Quest: 5th Grade Science Assessment

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Here are some science questions from the Standards for Grades 2-5 to help you test your knowledge of the Next Generation Sunshine State Standards.

The questions are chosen randomly, so this quest will be different each time you reload the page.

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The brown spots on this fern contain spores. How are spores different from seeds?

  1. Spores are much smaller, because they do not contain stored food for the young plant.

    That is part of the answer. Most seeds contain stored food for the developing plant. Orchid seeds are an exception..
  2. Spores are a form of asexual reproduction.

    That is part of the answer. Spores contain only the genetic material from the parent plant.
  3. Spores develop into a different kind of plant from the parent.

    This is part of the answer. Ferns have alternation of generations, which means that the spores grow into a plant called a prothallia. The prothallia produces male and female sex cells, which join, and grow into another fern plant.
  4. All of the above.

    Yes! All three of the answers are correct.



Click to see which state standards this question tests, and which of my videos, experiments, and other resources support that topic.

Florida


SC.3.L.15.2 Classify flowering and nonflowering plants into major groups such as those that produce seeds, or those like ferns and mosses that produce spores, according to their physical characteristics.
Pumpkin Guts video, ClosedCaptions
Seed Search video, ClosedCaptions
Review Plants-4 practice
Review Plants-8 practice

SC.4.L.16.4 Compare and contrast the major stages in the life cycles of Florida plants and animals, such as those that undergo incomplete and complete metamorphosis, and flowering and nonflowering seedbearing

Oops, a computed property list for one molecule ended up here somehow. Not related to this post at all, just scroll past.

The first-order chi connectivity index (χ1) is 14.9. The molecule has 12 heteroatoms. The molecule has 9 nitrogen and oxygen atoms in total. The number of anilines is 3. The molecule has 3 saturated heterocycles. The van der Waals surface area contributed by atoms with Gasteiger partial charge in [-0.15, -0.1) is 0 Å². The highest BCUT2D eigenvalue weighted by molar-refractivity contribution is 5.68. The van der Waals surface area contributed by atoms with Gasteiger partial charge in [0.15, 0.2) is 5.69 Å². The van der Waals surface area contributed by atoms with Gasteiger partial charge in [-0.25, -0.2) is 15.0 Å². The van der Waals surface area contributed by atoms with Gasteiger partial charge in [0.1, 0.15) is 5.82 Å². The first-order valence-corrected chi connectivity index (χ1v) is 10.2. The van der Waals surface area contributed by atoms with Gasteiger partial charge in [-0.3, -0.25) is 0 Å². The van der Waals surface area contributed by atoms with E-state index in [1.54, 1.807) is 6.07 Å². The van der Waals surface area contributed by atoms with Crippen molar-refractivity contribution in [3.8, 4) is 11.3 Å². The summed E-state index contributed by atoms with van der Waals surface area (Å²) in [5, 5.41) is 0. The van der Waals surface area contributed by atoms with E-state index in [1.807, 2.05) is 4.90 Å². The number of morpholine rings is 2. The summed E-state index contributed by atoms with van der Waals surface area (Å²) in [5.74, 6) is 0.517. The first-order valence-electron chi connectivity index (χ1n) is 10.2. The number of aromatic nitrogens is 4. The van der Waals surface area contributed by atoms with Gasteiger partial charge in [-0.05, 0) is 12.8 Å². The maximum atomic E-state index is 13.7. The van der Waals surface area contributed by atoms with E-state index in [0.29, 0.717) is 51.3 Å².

plants.
Orange Slices video, ClosedCaptions
Creating a Sprout Guide text page, photography, free
Review Life Cycle-3 practice
Review Life Cycle-4 practice
Review Life Cycle-1 practice
Review Life Cycle-2 practice
Review Plants-4 practice

Utah


UT.5.V.1.e Investigate variations and similarities in plants grown from seeds of a parent plant (e.g., how seeds from the same plant species can produce different colored flowers or identical flowers).
Review Plants-4 practice

UT.7.IV.1.c Cite examples of organisms that reproduce sexually (e.g., rats, mosquitoes, salmon, sunflowers) and those that reproduce asexually (e.g., hydra, planaria, bacteria, fungi, cuttings from house plants).
Pumpkin Guts video, ClosedCaptions
Review Plants-4 practice

NGSS


MS-LS1-4 Use argument based on empirical evidence and scientific reasoning to support an explanation for how characteristic animal behaviors and specialized plant structures affect the probability of successful reproduction of animals and plants respectively.
Seed Search video, ClosedCaptions
Orange Slices video, ClosedCaptions
Bacteria and Antibiotics video, ClosedCaptions
Flowers video, ClosedCaptions
Onion Crystals video
A Walk in the Park video
Nature Watching video
Calling a Woodpecker video
Selective Smelling video
Pumpkin Guts video, ClosedCaptions
Thoughts on an Exoskeleton text page, free
How Does a Butterfly Fly? text page, free
Review Adaptation-3 practice
Review Plants-2 practice
Review Plants-4 practice
Review Adaptation-4 practice
Review Adaptation-5 practice
Review Adaptation-6 practice
Review Plants-8 practice

MS-LS3-2 Develop and use a model to describe why asexual reproduction results in offspring with identical genetic information and sexual reproduction results in offspring with genetic variation.

MS-LS3-2 Develop and use a model to describe why asexual reproduction results in offspring with identical genetic information and sexual reproduction results in offspring with genetic variation.

What season is the area that the arrow points to having?

  1. Winter

    Yes! Even though that area is in daylight, the Earth's axis in that hemisphere is pointing away from the Sun. It gets less direct light, and has shorter days.
  2. Spring

    No. For spring, the Earth's axis for that hemisphere would be in between pointing towards the Sun and away from the Sun.
  3. Summer

    No. Although it is daytime in that area, the Earth's axis in that hemisphere is pointing away from the Sun. It gets less direct light, and has shorter days.
  4. Autumn

    No. For autumn, the Earth's axis for that hemisphere would be in between pointing towards the Sun and away from the Sun.



Click to see which state standards this question tests, and which of my videos, experiments, and other resources support that topic.

Florida


SC.4.E.5.1 Observe that the patterns of stars in the sky stay the same although they appear to shift across the sky nightly, and different stars can be seen in different seasons.
Global Science video, free, ClosedCaptions
Review Space-5 practice
Review Space-8 practice
Review Space-12 practice

Utah


UT.6.II.2.e Use a model to explain why the seasons are reversed in the Northern and Southern Hemispheres.
Global Science video, free, ClosedCaptions
Review Space-5 practice